Pür & Simple

Pür & Simple: Pushing for female empowerment in foodservice

COVID-19 has stunted progress in addressing foodservice’s gender imbalance, but Pür & Simple is on a continuing mission

By Tom Nightingale

The foodservice and restaurant industry has been thrust under a newly intense spotlight throughout COVID-19. During a pandemic that has devastated foodservice and hospitality to an extent felt by few other industries, there has been a reassessment of the way in which the sector operates.

New scrutiny has been placed on mental health in the kitchen, a debate is raging about the ethics of tipping, and so much more is in review after such a seminal time for the industry and society at large. One thing that should not be forgotten is the importance of ensuring that, in a field that like so many others is historically dominated by white men, everyone must have a voice.

Recent research has shown that women’s participation in the labour force has fallen from a historic peak in early 2020 to its lowest level in more than 30 years. A significant factor in this has been the pandemic itself, which has pushed many confident and ambitious women out of the workplace and back into the home out of sheer necessity.

Long before the pandemic even struck, Canadian breakfast restaurant chain Pür & Simple had been on a continuing mission to promote the employment and empowerment of women within the restaurant industry by creating opportunities for female entrepreneurs to succeed.

Ritou Maloni
Pür & Simple co-founder
Ritou Maloni

The brand and its co-founder Ritou Maloni have been unwavering advocates of equal employment since Pür & Simple’s beginnings in 2016. Maloni tells RestoBiz she was unable to ignore the fact that there were so few women in executive roles within foodservice and hospitality. She and her partners have set out to address that imbalance. To date, nearly a third of Pür & Simple’s locations are owned by women, and that number is steadily climbing.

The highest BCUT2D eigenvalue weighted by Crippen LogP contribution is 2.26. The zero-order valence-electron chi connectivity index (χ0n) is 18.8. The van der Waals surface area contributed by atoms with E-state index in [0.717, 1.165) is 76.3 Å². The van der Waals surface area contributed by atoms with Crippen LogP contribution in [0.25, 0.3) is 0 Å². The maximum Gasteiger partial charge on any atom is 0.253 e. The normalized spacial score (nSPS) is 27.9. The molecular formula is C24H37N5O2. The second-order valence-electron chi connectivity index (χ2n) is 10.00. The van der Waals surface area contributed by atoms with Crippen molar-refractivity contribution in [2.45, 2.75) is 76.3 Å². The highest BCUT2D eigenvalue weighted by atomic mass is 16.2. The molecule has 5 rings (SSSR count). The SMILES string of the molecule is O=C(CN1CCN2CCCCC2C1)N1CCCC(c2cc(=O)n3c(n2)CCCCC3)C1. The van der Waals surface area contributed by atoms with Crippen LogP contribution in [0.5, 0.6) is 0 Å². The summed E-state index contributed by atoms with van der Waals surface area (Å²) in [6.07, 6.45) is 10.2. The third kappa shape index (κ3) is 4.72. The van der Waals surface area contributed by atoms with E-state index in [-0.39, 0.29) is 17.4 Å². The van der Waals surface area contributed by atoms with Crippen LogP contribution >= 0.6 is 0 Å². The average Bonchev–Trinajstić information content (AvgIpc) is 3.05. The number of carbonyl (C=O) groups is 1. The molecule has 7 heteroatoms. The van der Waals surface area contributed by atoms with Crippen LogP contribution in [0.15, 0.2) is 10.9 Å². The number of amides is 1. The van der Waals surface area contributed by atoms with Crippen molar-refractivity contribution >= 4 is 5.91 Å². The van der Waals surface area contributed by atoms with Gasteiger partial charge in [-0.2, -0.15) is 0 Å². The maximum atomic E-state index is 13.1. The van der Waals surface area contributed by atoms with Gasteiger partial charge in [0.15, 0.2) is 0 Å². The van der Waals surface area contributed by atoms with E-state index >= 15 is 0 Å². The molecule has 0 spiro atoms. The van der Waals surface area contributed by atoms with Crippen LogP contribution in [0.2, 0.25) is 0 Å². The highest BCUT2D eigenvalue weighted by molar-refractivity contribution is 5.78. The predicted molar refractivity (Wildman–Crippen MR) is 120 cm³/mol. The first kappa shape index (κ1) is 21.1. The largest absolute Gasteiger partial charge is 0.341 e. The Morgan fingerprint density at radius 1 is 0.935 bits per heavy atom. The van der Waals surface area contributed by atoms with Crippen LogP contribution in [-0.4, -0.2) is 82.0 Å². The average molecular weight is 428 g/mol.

“We are dedicated to empowering women not only to succeed in the workplace, but to achieve the balance and lifestyle they desire and deserve,” Maloni says. “We know that everyone has something to offer and that the value women can bring to the table is so often overlooked or missed.”

Breaking down barriers to entry

The hard truth is that foodservice has historically been a tough business model for entrepreneurs. A combination of harsh working hours, monumental workloads, and few avenues to relieve the pressure have made much restaurant work unappealing as a career choice. Combine those factors with often outdated gender attitudes and the near impossibility of balancing traditional restaurant work with family desires and commitments, and women have often found themselves pushed to the margins.

With an attractive business model and a lot of hard work over the years, Pür & Simple is helping to break down those barriers. Maloni notes that she and her co-founder, Ben & Florentine founder and owner Derek Massad, set out to make a refined and appealing breakfast chain that would welcome and ultimately empower female entrepreneurs.

Key to the appeal is the breakfast hours, which allow owners, operators, and staff to reclaim much of their days.